As a veterinarian who concentrates exclusively on geriatric pets, hospice and euthanasia, I can see the parallels that our companion animals have to humans as they mature, age and inevitably decline. A nine-year-old Labrador may fit the criteria of a "senior" while still functioning perfectly fine in the home. However, a 12-year-old Labrador with no terminal disease looming might have a much harder time managing the ailments that plague the advanced aged pet. Thus, the family must care for the elder pet differently. Think back to the reference of picking up Grandma Gardner (in her late 80s); this experience involves much different efforts than picking up my father who is a bit younger, in his mid-60s. As extra assistance was required for Grandma Gardner, the advanced aged Labrador may also need the same type of consideration. For instance, the food bowl may need to be raised, the floor lined in bath mats, nightlights added to the dark hallway, and a ramp installed to get up the back steps or into the car. Although there is evidently more care taken for the further aged Labrador the question is raised: Is there technically a difference between senior and geriatric pets? Are they treated differently in terms of veterinary medicine? Regardless of the definition, I believe that they should be treated differently because they indeed, are different.
Senior or Geriatric . It's All in a Name - or Is It?
My journey into understanding geriatrics began with seniors and was relatively basic, with the goal of answering broad questions such as: what does "senior" mean, and how do human and veterinary medicine define it? The word "senior" arose in the late thirteenth century from Latin seniores meaning "older." Its original use in the English language dates back to the 1510s as a definition of rank, suggesting "higher in rank, longer in service." It was also used at this time as an addition to a personal name indicating "the father" when father and son had the same name (for example, Allan Senior and Allan Junior). The term "senior citizen" was first recorded in 1938 to define an elderly person, one who is past the age of retirement; however, the term had nothing to do with the individual's medical state.
An article titled "Ageism in Language" in a newsletter from the American Society of Aging (ASA, 2007) presented the following question to readers, "What term(s) do you think are appropriate when referring to people aged 65-plus?" The most commonly used expressions and percentage of individuals considering each term 'appropriate' were:
- older adults?=?80%
- senior citizens?=?11%
Based on these statistics, is the word "senior" becoming a word of the past? Are more people beginning to use the term "older adult" to define those over the age of 65? Should we, as veterinarians, be saying "older pet" rather than "senior pet?" This concept led me to researching how the American Veterinary Medical Association (AVMA) uses the term "senior." In my research, I was unable to find an actual definition; nonetheless, the AVMA does offer a page on their website that addresses the question, "When does a pet become 'old'?" Their answer:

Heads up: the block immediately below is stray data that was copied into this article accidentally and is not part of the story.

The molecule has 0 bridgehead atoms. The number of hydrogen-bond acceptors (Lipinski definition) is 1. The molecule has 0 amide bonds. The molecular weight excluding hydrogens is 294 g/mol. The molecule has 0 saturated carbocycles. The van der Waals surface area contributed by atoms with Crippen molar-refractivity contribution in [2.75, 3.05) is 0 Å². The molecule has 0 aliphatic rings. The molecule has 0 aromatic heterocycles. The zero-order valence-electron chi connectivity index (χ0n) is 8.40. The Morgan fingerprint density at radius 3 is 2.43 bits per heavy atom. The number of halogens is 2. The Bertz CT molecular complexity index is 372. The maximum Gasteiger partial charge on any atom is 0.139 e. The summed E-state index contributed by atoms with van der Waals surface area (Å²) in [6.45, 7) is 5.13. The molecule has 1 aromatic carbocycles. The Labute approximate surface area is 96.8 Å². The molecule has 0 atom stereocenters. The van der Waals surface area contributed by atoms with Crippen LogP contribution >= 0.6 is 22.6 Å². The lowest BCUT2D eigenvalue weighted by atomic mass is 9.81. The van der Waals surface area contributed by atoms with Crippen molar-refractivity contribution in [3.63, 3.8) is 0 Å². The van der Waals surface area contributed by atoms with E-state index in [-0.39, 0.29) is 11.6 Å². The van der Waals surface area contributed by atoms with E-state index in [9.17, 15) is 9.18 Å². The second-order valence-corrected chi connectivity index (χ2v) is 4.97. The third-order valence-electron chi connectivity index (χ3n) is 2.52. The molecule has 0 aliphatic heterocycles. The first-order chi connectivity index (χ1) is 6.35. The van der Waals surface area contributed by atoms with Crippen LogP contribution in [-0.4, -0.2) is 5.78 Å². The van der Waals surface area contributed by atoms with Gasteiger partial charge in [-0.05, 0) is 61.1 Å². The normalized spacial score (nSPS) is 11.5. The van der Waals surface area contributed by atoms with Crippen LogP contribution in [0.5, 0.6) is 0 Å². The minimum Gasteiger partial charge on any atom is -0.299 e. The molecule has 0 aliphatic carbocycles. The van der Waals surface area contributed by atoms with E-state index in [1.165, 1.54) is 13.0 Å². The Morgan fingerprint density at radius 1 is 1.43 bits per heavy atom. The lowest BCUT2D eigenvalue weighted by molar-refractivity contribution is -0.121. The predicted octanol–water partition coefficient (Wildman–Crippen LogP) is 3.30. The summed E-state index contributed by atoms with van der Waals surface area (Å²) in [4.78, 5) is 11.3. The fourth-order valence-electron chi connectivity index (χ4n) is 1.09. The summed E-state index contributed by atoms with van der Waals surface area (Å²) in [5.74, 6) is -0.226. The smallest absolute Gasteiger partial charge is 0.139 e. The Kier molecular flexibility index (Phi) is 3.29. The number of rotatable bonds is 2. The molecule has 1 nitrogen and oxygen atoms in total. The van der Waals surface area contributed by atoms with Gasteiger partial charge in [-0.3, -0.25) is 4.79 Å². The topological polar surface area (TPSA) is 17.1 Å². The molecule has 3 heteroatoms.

It varies, but cats and small dogs are generally considered "senior" at seven years of age. Larger breed dogs tend to have shorter life spans compared to smaller breeds and are often considered senior when they are 5 to 6 years of age. Contrary to popular belief, dogs do not age at a rate of seven human years for each year in dog years."
Both the AVMA and the ASA offer no clear definition of what a "senior" is; however, I learned that the term does not relate as much to "biology" as I thought it would, which led me to wonder, what is a "geriatric?"
Geriatric Medicine for Humans
The US elderly population is expected to dramatically rise over the coming decades (the same can be said for the elderly pet population); thus, increasing the need for more focus by physicians on geriatrics. Since advancements in human medicine most often precede veterinary medicine, I decided to take a look into the history of human geriatrics to get an understanding of how it came to fruition, what a geriatrician does, and if there are parallels we can make in veterinary medicine. Accordingly, a human geriatrician must first be a family medicine physician or internal medicine physician to qualify for the certification of geriatrics. The certification is referred to as a certificate of added qualifications (CAQ). Fewer than 10,000 of the 120,000 practicing general internists and family physicians in the United States have earned a CAQ in geriatric medicine (Warshaw et al., 2003). To get their CAQ, the physician must first complete a fellowship program and then sit for the exam. The five most reputable schools offering a fellowship program for geriatric medicine are:
- John Hopkins
- University of California, Los Angeles
- Icahn School of Medicine at Mount Sinai
- Duke University
- Harvard Medical School Teaching Hospital.
While geriatric medicine cares for the older population, the specialty itself is quite young. Box 3.1 shows a timeline of the growth of human geriatric medicine (Forciea, 2014).
Box 3.1 The Growth of Human Geriatric Medicine
1943 The American Geriatric Society was organized and held its first...